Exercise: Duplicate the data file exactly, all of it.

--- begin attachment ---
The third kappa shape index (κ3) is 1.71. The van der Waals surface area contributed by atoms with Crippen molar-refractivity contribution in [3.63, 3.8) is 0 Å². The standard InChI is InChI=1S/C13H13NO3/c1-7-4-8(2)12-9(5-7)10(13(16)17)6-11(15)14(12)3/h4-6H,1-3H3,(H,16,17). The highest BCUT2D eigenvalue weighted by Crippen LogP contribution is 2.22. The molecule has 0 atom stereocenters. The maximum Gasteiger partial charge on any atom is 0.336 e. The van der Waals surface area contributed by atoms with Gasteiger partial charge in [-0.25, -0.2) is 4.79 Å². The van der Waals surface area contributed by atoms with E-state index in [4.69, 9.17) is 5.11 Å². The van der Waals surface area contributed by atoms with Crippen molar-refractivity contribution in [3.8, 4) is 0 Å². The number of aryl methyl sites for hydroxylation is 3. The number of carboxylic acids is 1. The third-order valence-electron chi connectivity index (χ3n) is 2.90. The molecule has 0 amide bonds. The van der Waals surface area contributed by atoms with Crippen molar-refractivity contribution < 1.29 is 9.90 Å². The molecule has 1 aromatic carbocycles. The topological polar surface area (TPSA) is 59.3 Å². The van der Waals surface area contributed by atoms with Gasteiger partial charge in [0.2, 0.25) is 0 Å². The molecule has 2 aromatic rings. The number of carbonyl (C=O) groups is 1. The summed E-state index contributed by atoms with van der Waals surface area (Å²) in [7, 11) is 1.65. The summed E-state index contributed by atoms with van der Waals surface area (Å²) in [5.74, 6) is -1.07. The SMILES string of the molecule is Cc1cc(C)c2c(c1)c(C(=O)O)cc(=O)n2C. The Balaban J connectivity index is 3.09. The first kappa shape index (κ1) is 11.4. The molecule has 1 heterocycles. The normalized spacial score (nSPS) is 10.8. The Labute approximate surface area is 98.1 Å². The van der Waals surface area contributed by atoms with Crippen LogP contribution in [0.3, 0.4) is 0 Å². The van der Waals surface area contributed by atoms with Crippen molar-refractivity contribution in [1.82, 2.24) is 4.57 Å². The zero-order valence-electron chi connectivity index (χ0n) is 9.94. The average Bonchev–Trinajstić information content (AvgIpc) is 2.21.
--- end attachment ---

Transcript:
The third kappa shape index (κ3) is 1.71. The van der Waals surface area contributed by atoms with Crippen molar-refractivity contribution in [3.63, 3.8) is 0 Å². The standard InChI is InChI=1S/C13H13NO3/c1-7-4-8(2)12-9(5-7)10(13(16)17)6-11(15)14(12)3/h4-6H,1-3H3,(H,16,17). The highest BCUT2D eigenvalue weighted by Crippen LogP contribution is 2.22. The molecule has 0 atom stereocenters. The maximum Gasteiger partial charge on any atom is 0.336 e. The van der Waals surface area contributed by atoms with Gasteiger partial charge in [-0.25, -0.2) is 4.79 Å². The van der Waals surface area contributed by atoms with E-state index in [4.69, 9.17) is 5.11 Å². The van der Waals surface area contributed by atoms with Crippen molar-refractivity contribution in [3.8, 4) is 0 Å². The number of aryl methyl sites for hydroxylation is 3. The number of carboxylic acids is 1. The third-order valence-electron chi connectivity index (χ3n) is 2.90. The molecule has 0 amide bonds. The van der Waals surface area contributed by atoms with Crippen molar-refractivity contribution < 1.29 is 9.90 Å². The molecule has 1 aromatic carbocycles. The topological polar surface area (TPSA) is 59.3 Å². The van der Waals surface area contributed by atoms with Gasteiger partial charge in [0.2, 0.25) is 0 Å². The molecule has 2 aromatic rings. The number of carbonyl (C=O) groups is 1. The summed E-state index contributed by atoms with van der Waals surface area (Å²) in [7, 11) is 1.65. The summed E-state index contributed by atoms with van der Waals surface area (Å²) in [5.74, 6) is -1.07. The SMILES string of the molecule is Cc1cc(C)c2c(c1)c(C(=O)O)cc(=O)n2C. The Balaban J connectivity index is 3.09. The first kappa shape index (κ1) is 11.4. The molecule has 1 heterocycles. The normalized spacial score (nSPS) is 10.8. The Labute approximate surface area is 98.1 Å². The van der Waals surface area contributed by atoms with Crippen LogP contribution in [0.3, 0.4) is 0 Å². The van der Waals surface area contributed by atoms with Crippen molar-refractivity contribution in [1.82, 2.24) is 4.57 Å². The zero-order valence-electron chi connectivity index (χ0n) is 9.94. The average Bonchev–Trinajstić information content (AvgIpc) is 2.21.